Beneath the glass platform, small specks of color are visible. Looking closely, those specks of color are the small palms of figures assembled below the glass floor. Hundreds of sculpted men and women crowd together with heads upturned and arms raised up.  The collective strength of this group supports the weight of individual visitors who step up onto the floor grid. To step onto the glass is to feel supported by so many hands.  In spiritual language, this art work represents for me the communion of saints, or a cloud of witnesses. It is a striking reminder that we are supported by those who have gone before us.  I recommend that you take yourself (and your children) to the IMA to experience this. I have watched children lay down on the glass for a long time, quietly looking at the tiny figures holding them up.  It is a transformative time for me whenever I step onto the glass.

Those that came before us have provided us a strong foundation through their labor and prayers and vision for the future. Holy Family today was, 25 years ago, a dream, a hope in the hearts of others.

The most important function of the past is to lead us into the future. Jesus made that plain. Jesus never let His disciples dwell on what had already been done. Their purpose was not to be found in where they had been, but in where they were going.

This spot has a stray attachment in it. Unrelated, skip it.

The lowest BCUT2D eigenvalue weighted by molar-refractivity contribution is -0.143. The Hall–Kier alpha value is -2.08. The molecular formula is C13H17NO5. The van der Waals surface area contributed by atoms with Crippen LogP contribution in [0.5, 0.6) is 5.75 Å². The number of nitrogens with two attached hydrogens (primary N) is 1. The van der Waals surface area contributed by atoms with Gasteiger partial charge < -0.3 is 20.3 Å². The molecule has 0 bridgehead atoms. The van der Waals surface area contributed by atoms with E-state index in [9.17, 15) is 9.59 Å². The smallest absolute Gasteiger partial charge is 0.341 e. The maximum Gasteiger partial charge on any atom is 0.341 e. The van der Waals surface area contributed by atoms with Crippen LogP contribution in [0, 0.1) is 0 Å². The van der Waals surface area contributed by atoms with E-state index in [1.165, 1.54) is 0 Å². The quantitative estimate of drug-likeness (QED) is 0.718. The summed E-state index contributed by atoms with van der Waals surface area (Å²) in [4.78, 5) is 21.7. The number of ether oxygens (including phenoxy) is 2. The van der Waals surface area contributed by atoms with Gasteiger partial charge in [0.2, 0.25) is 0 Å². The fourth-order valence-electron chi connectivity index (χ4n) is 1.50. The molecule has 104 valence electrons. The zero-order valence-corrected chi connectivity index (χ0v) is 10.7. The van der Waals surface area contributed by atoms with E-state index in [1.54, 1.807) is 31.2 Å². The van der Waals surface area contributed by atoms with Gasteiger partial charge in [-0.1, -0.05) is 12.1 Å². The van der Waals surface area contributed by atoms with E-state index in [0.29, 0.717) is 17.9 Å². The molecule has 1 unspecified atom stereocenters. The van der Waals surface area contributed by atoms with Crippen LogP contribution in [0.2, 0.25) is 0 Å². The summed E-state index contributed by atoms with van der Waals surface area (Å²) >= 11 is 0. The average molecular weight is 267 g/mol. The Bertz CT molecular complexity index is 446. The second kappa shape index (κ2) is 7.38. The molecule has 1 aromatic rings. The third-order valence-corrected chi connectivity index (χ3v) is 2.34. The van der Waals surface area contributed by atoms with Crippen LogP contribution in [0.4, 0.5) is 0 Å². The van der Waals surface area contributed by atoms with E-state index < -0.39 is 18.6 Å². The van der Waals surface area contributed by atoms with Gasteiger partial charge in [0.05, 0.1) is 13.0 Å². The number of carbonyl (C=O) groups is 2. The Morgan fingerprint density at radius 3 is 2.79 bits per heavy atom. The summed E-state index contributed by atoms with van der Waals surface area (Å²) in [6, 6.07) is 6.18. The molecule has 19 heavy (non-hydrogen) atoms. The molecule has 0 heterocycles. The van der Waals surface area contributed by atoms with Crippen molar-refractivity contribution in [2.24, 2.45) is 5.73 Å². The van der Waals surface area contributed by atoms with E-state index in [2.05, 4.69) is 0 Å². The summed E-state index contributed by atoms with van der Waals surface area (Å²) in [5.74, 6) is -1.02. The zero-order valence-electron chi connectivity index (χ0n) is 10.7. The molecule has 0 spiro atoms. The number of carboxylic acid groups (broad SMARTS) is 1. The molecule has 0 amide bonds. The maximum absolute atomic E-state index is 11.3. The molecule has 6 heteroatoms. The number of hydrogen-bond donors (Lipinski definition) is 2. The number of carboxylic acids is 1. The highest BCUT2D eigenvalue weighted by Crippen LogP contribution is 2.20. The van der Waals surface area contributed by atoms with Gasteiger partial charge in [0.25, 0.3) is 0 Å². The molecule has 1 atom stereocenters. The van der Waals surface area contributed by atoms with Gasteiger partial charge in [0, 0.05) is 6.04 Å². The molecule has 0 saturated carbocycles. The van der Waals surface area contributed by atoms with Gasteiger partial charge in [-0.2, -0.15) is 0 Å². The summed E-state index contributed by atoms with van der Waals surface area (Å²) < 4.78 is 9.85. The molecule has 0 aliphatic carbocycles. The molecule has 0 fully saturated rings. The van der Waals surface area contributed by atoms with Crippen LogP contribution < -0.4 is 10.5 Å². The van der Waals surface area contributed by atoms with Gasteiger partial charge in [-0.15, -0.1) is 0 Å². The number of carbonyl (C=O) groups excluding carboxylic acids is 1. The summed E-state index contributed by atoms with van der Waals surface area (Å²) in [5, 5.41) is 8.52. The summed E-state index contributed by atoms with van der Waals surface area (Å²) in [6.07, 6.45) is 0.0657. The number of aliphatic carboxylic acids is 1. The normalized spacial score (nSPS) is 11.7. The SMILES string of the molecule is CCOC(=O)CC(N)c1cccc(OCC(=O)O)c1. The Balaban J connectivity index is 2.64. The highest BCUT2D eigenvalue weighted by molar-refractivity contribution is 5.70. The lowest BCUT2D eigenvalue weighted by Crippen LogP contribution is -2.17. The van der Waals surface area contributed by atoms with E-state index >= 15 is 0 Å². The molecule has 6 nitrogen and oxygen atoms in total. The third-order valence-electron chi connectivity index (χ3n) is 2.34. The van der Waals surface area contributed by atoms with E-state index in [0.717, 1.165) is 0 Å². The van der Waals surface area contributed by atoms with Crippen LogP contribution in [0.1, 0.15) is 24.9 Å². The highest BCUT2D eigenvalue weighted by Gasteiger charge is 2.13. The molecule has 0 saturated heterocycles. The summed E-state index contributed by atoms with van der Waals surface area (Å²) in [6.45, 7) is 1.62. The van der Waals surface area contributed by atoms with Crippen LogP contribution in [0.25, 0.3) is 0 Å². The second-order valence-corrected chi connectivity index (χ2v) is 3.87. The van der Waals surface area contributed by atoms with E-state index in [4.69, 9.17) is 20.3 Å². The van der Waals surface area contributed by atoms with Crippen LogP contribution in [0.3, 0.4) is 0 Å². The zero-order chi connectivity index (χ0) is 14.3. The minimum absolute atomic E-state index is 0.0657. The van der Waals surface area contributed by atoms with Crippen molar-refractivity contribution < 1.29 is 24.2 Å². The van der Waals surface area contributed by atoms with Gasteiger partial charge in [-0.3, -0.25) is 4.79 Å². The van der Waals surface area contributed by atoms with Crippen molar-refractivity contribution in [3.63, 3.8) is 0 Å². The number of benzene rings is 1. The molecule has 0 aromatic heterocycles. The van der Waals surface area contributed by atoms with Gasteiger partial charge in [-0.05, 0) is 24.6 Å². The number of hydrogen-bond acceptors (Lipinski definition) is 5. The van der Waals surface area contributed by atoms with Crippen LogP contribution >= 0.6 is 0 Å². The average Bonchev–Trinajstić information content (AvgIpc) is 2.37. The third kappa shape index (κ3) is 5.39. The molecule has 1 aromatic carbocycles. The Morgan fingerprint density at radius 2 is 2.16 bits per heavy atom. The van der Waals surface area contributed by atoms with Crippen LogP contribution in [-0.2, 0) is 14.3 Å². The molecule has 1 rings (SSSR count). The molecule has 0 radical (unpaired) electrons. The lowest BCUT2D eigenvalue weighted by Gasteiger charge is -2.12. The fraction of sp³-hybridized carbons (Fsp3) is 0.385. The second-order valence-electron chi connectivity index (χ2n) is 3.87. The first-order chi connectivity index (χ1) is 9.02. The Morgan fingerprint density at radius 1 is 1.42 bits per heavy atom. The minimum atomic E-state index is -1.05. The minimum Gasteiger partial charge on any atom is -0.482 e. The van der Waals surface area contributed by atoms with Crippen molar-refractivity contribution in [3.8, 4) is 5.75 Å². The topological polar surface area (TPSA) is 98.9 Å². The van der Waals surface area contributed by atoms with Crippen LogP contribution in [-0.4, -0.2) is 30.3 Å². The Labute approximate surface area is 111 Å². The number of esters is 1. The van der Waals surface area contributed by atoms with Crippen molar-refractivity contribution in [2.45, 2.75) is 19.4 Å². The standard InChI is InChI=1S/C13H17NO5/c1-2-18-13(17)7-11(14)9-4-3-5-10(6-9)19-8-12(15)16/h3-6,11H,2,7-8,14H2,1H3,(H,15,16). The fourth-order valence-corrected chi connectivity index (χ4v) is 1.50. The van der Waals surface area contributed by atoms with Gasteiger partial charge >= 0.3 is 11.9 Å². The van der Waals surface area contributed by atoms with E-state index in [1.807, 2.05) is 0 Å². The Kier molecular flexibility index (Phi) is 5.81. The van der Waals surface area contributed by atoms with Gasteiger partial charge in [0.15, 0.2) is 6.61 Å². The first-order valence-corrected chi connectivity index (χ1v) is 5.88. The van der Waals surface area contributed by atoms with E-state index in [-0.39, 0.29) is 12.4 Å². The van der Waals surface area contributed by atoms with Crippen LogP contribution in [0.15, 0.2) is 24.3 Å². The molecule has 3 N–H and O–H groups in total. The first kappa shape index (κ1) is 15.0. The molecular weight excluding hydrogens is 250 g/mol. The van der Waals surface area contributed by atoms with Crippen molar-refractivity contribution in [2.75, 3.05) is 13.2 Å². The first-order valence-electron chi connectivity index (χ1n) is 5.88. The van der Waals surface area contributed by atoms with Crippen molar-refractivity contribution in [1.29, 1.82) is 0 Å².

Our faith is born and nurtured within a sacred history, in what God has done for us in the past, but our faith always leads us into the future. Jesus commissioned us and sends us into the world with a mission.
We have a responsibility to our youth, to prepare them for what they will face in life, to give them a solid foundation of faith, tradition and scripture. Our willingness to commit to our youth is witnessed in the building of a larger educational wing and in the strong educational programming we provide.

We have a responsibility to our elders, to help meet their needs in a changing world. We have a responsibility to the community around us, to proclaim the good news of salvation and to be examples of Christ’s love. Our mission statement is very clear: We bear witness to the Light of Christ by serving as the heart and hands of Jesus, nourishing people and transforming lives.